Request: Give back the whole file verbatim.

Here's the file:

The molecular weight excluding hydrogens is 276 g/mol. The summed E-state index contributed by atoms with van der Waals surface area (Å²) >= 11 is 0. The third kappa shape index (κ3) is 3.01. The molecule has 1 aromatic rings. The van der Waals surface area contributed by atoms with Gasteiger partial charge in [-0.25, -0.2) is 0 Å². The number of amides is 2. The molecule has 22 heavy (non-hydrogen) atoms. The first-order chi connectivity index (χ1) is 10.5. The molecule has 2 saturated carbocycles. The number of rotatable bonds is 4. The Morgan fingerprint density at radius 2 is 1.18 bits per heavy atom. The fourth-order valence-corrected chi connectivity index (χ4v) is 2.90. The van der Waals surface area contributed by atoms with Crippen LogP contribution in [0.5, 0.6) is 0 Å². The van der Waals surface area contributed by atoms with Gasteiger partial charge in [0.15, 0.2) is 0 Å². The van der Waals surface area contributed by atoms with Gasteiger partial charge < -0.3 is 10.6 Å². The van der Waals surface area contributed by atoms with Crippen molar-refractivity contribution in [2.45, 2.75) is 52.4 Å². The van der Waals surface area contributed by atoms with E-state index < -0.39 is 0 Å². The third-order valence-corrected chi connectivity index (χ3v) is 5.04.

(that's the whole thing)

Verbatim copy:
The molecular weight excluding hydrogens is 276 g/mol. The summed E-state index contributed by atoms with van der Waals surface area (Å²) >= 11 is 0. The third kappa shape index (κ3) is 3.01. The molecule has 1 aromatic rings. The van der Waals surface area contributed by atoms with Gasteiger partial charge in [-0.25, -0.2) is 0 Å². The number of amides is 2. The molecule has 22 heavy (non-hydrogen) atoms. The first-order chi connectivity index (χ1) is 10.5. The molecule has 2 saturated carbocycles. The number of rotatable bonds is 4. The Morgan fingerprint density at radius 2 is 1.18 bits per heavy atom. The fourth-order valence-corrected chi connectivity index (χ4v) is 2.90. The van der Waals surface area contributed by atoms with Crippen LogP contribution in [0.5, 0.6) is 0 Å². The van der Waals surface area contributed by atoms with Gasteiger partial charge in [0.15, 0.2) is 0 Å². The van der Waals surface area contributed by atoms with Gasteiger partial charge < -0.3 is 10.6 Å². The van der Waals surface area contributed by atoms with Crippen molar-refractivity contribution in [2.45, 2.75) is 52.4 Å². The van der Waals surface area contributed by atoms with E-state index < -0.39 is 0 Å². The third-order valence-corrected chi connectivity index (χ3v) is 5.04.